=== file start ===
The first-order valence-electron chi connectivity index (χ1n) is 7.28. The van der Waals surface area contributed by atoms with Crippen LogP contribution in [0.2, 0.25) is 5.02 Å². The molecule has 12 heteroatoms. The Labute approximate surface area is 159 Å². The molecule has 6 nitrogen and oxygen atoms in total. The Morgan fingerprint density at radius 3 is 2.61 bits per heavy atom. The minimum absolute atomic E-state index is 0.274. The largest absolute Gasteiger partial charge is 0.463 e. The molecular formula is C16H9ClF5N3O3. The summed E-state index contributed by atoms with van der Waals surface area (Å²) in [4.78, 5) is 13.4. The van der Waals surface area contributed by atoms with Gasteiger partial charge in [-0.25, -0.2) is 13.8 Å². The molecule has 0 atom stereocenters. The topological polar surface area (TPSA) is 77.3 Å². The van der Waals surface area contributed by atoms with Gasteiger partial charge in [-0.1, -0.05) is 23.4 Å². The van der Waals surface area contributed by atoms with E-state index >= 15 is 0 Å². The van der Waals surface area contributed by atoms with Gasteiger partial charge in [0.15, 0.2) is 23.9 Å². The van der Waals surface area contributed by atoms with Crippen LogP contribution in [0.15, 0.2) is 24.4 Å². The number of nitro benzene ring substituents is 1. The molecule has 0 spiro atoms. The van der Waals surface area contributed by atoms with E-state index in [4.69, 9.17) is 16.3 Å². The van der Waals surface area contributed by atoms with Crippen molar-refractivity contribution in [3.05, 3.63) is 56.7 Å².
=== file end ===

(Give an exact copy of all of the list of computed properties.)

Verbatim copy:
The first-order valence-electron chi connectivity index (χ1n) is 7.28. The van der Waals surface area contributed by atoms with Crippen LogP contribution in [0.2, 0.25) is 5.02 Å². The molecule has 12 heteroatoms. The Labute approximate surface area is 159 Å². The molecule has 6 nitrogen and oxygen atoms in total. The Morgan fingerprint density at radius 3 is 2.61 bits per heavy atom. The minimum absolute atomic E-state index is 0.274. The largest absolute Gasteiger partial charge is 0.463 e. The molecular formula is C16H9ClF5N3O3. The summed E-state index contributed by atoms with van der Waals surface area (Å²) in [4.78, 5) is 13.4. The van der Waals surface area contributed by atoms with Gasteiger partial charge in [-0.25, -0.2) is 13.8 Å². The molecule has 0 atom stereocenters. The topological polar surface area (TPSA) is 77.3 Å². The van der Waals surface area contributed by atoms with Gasteiger partial charge in [-0.1, -0.05) is 23.4 Å². The van der Waals surface area contributed by atoms with E-state index >= 15 is 0 Å². The van der Waals surface area contributed by atoms with Gasteiger partial charge in [0.15, 0.2) is 23.9 Å². The van der Waals surface area contributed by atoms with Crippen LogP contribution in [0.15, 0.2) is 24.4 Å². The number of nitro benzene ring substituents is 1. The molecule has 0 spiro atoms. The van der Waals surface area contributed by atoms with E-state index in [4.69, 9.17) is 16.3 Å². The van der Waals surface area contributed by atoms with Crippen molar-refractivity contribution in [3.05, 3.63) is 56.7 Å².